The dust is still settling from the launch of Scion’s affordable sports car, the FR-S, and its Subaru BRZ twin. While some enthusiasts wonder if more powerful versions are on the way, engineers in Japan are thinking about cutting the cars’ roof off.
The FR-S and BRZ were codeveloped by Subaru and Scion’s parent, Toyota, with convertible versions in mind. According to Toyota project engineer Tetsuya Tada, a convertible is “technically feasible.” He said he would leave that decision up to the marketing department.
Product planners at Toyota and Subaru are mum, but it is possible that at least one of the cars (BRZ, FR-S, or the overseas market Toyota 86/GT86) will go topless. Toyota hopes to keep sales momentum going by offering different variants; the company is already working on a performance package for its version. Since the FR-S was engineered to be both a hardtop and convertible, Toyota wouldn’t have to invest too much many to make a completely different variant.
A convertible may attract different buyers than a performance package. The FR-S was designed to appeal to driving enthusiasts, but people who just want a small, relatively cheap convertible may also sign up. A convertible version would also put the FR-S in closer competition with the Mazda Miata. The two cars already have similar missions: they are both small two-seaters that emphasize handling over acceleration and speed. The Miata is currently the only small, sporty convertible available; if the small and sporty FR-S becomes a convertible, it seems likely that people will cross-shop the two. The Miata’s base price is $23,985, while the FR-S stickers for $24,930.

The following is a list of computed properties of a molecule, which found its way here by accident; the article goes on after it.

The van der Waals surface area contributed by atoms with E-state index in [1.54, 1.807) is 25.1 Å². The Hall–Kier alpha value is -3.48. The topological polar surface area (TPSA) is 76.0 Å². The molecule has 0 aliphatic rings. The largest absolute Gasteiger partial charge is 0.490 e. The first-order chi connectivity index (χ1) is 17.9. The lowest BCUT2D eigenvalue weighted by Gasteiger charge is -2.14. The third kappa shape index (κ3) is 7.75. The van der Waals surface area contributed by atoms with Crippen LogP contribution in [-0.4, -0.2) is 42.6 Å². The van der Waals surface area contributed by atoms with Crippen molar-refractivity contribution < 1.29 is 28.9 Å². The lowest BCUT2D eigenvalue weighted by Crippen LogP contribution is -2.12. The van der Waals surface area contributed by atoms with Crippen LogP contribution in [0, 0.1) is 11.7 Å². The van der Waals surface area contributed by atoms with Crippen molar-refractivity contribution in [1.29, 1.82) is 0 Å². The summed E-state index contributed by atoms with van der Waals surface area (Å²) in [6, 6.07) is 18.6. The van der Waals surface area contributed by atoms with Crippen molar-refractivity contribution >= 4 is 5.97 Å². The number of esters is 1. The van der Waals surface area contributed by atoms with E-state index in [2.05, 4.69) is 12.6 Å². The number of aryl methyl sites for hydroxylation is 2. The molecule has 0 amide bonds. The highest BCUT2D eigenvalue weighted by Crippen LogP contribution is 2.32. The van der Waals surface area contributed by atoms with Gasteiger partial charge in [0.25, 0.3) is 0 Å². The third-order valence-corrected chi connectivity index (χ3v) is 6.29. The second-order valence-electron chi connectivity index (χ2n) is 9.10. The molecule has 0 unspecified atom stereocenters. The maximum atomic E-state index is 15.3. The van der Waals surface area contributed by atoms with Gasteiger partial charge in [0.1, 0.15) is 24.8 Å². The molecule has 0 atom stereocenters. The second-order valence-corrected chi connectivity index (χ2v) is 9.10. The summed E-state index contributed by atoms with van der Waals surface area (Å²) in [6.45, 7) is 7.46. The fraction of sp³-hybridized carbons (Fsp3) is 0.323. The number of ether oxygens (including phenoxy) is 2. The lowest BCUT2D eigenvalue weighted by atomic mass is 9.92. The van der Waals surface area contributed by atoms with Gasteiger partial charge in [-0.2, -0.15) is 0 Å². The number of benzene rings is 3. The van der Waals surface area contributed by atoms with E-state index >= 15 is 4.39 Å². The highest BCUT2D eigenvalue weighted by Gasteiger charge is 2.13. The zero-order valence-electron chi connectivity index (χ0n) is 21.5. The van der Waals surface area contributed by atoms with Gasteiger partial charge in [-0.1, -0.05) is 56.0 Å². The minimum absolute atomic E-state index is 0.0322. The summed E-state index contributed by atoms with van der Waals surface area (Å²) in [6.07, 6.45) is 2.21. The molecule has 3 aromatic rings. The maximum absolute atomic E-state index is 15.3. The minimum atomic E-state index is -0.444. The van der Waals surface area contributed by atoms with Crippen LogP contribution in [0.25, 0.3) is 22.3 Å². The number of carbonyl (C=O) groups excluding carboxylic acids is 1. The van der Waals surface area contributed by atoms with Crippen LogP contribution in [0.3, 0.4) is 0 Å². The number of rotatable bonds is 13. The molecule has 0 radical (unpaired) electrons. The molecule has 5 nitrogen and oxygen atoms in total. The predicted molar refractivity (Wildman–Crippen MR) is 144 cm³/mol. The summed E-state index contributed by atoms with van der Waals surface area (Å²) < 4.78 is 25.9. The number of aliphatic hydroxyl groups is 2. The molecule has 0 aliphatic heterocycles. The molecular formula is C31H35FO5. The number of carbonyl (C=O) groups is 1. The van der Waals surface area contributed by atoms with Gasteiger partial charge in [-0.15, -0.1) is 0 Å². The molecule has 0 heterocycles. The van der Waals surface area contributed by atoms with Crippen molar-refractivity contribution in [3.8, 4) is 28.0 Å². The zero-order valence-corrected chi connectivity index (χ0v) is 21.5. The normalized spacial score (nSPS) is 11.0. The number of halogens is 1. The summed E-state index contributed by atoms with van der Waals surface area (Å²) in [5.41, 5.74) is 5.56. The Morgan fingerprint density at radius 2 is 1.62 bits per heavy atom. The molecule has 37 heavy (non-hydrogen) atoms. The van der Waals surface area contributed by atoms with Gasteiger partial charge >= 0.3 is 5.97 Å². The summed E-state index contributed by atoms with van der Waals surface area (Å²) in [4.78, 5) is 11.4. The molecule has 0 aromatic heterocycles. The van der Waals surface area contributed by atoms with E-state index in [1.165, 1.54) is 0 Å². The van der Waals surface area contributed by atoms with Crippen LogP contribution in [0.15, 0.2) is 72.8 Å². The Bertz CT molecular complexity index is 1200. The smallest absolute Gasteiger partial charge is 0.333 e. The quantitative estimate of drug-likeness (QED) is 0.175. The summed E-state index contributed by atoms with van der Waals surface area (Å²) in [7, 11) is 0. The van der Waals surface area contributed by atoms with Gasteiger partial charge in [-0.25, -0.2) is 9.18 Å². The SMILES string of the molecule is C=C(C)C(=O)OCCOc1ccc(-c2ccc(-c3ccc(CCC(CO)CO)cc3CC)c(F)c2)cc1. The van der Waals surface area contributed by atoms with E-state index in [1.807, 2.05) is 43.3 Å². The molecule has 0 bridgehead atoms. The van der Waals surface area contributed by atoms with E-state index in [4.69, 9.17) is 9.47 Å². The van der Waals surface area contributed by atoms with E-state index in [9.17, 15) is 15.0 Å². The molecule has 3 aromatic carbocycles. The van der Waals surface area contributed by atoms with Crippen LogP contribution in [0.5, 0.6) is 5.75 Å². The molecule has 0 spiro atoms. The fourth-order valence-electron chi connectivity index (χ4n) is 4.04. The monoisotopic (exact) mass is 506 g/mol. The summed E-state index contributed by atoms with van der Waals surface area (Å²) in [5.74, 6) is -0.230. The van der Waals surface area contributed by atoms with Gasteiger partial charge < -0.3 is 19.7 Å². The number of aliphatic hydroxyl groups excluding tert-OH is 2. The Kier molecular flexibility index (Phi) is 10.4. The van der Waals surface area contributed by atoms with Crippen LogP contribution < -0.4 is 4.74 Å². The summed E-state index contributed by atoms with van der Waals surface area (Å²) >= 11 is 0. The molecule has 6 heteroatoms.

Despite the recent introduction of the FR-S and iQ micro car, Scion needs to do something to attract attention to its showrooms. The company’s other models (xB, xD, tC) are getting long in the tooth. That’s not good for a supposedly hip, youth-oriented brand. The most fundamental thing a car company can do to attract attention is introduce new models, and the FR-S seems like a relatively easy way to introduce at least one new model.